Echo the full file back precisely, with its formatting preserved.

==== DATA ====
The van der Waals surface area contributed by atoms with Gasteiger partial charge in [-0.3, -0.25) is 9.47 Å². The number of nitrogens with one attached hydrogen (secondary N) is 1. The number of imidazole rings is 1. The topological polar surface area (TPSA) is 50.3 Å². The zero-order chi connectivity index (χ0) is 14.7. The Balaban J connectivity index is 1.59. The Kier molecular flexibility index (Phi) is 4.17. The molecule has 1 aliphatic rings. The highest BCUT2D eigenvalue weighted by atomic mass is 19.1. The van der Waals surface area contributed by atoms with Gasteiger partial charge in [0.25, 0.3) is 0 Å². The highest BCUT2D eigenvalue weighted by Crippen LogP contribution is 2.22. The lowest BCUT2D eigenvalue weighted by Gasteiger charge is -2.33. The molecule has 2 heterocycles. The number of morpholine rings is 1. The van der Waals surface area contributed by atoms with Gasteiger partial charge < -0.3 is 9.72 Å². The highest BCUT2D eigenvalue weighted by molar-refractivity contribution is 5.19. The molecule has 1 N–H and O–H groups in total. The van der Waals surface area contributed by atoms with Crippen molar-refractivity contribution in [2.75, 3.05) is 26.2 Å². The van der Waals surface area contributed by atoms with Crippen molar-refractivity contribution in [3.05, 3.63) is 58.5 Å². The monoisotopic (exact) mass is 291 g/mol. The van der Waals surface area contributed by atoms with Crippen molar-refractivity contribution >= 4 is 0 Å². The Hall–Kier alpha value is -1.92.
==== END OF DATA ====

The van der Waals surface area contributed by atoms with Gasteiger partial charge in [-0.3, -0.25) is 9.47 Å². The number of nitrogens with one attached hydrogen (secondary N) is 1. The number of imidazole rings is 1. The topological polar surface area (TPSA) is 50.3 Å². The zero-order chi connectivity index (χ0) is 14.7. The Balaban J connectivity index is 1.59. The Kier molecular flexibility index (Phi) is 4.17. The molecule has 1 aliphatic rings. The highest BCUT2D eigenvalue weighted by atomic mass is 19.1. The van der Waals surface area contributed by atoms with Gasteiger partial charge in [0.25, 0.3) is 0 Å². The highest BCUT2D eigenvalue weighted by Crippen LogP contribution is 2.22. The lowest BCUT2D eigenvalue weighted by Gasteiger charge is -2.33. The molecule has 2 heterocycles. The number of morpholine rings is 1. The van der Waals surface area contributed by atoms with Gasteiger partial charge < -0.3 is 9.72 Å². The highest BCUT2D eigenvalue weighted by molar-refractivity contribution is 5.19. The molecule has 1 N–H and O–H groups in total. The van der Waals surface area contributed by atoms with Crippen molar-refractivity contribution in [2.75, 3.05) is 26.2 Å². The van der Waals surface area contributed by atoms with Crippen molar-refractivity contribution in [3.05, 3.63) is 58.5 Å². The monoisotopic (exact) mass is 291 g/mol. The van der Waals surface area contributed by atoms with Crippen molar-refractivity contribution >= 4 is 0 Å². The Hall–Kier alpha value is -1.92.